Members of the National Association of State Chief Information Officers (NASCIO) are asking the federal government to strengthen its partnership with state-level technology officials when it comes to critical issues like cybersecurity. The advocacy session was part of NASCIO’s midyear conference currently underway in Washington D.C.
NASCIO members met with federal officials from the U.S. Department of Homeland Security (DHS), Internal Revenue Service (IRS), Social Security Administration (SSA), FirstNet, and various strategic partners to emphasize the need for strong intergovernmental partnerships between the federal government and state governments. State CIOs heard from DHS Director of Federal Network Resilience Mark Kneidinger about federal resources available to states to combat cybersecurity threats. State CIOs also discussed cybersecurity and federal priorities with several association partners including the National Governors Association (NGA), National Conference of State Legislatures (NCSL), National Association of Secretaries of State (NASS), and the National Association of Medicaid Directors (NAMD).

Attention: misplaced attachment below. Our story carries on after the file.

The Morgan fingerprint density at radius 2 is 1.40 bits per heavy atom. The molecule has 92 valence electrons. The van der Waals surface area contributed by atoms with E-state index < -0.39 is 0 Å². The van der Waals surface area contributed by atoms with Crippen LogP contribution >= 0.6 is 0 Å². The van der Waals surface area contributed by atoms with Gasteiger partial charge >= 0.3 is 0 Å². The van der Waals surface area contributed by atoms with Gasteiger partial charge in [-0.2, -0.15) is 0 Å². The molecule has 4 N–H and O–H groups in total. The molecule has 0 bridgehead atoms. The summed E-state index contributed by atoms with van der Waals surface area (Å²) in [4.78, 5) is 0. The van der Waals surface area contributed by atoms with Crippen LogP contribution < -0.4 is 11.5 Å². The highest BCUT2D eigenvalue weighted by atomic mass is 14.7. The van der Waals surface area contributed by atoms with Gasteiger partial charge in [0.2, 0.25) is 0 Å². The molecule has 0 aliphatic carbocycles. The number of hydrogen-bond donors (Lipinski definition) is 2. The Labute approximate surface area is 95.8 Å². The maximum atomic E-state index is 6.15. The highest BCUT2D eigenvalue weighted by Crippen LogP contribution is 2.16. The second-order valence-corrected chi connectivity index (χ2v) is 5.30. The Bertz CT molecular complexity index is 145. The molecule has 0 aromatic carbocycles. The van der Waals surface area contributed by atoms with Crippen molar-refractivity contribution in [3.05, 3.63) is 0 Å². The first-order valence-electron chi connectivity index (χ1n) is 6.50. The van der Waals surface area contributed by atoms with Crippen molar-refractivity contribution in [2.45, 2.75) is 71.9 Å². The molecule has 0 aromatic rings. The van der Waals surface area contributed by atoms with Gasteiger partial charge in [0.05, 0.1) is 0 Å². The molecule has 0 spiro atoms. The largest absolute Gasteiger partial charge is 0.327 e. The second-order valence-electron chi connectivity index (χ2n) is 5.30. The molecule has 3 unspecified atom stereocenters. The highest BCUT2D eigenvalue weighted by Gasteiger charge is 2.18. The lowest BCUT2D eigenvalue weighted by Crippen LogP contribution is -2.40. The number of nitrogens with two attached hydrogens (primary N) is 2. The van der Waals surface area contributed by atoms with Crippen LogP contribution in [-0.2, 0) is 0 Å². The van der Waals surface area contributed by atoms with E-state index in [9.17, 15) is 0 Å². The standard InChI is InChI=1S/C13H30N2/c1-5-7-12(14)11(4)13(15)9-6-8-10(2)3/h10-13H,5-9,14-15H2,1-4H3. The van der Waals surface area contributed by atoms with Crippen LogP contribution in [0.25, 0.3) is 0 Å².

Additionally, as part of NASCIO’s advocacy effort to harmonize federal IT security regulations, representatives from the IRS and SSA joined NASCIO members to discuss ways to introduce efficiencies into the compliance process.
State governments administer federal programs to state citizens and as such must comply with federal information security regulations like those contained in “IRS Publication 1075” and SSA’s “Electronic Information Exchange Security Requirements and Procedures for State and Local Agencies Exchanging Electronic Information with the SSA.” State CIOs are responsible for meeting the IT security needs of state agencies that deliver government services and have asked representatives from both the SSA and IRS to work together on normalizing the security audit process.
“State CIOs recognize the importance of securing citizen data. We appreciate the intent behind federal information security regulations that aim to protect citizen information,” said NASCIO President and Connecticut CIO, Mark Raymond. “We look forward to ongoing and productive engagement with our federal partners.”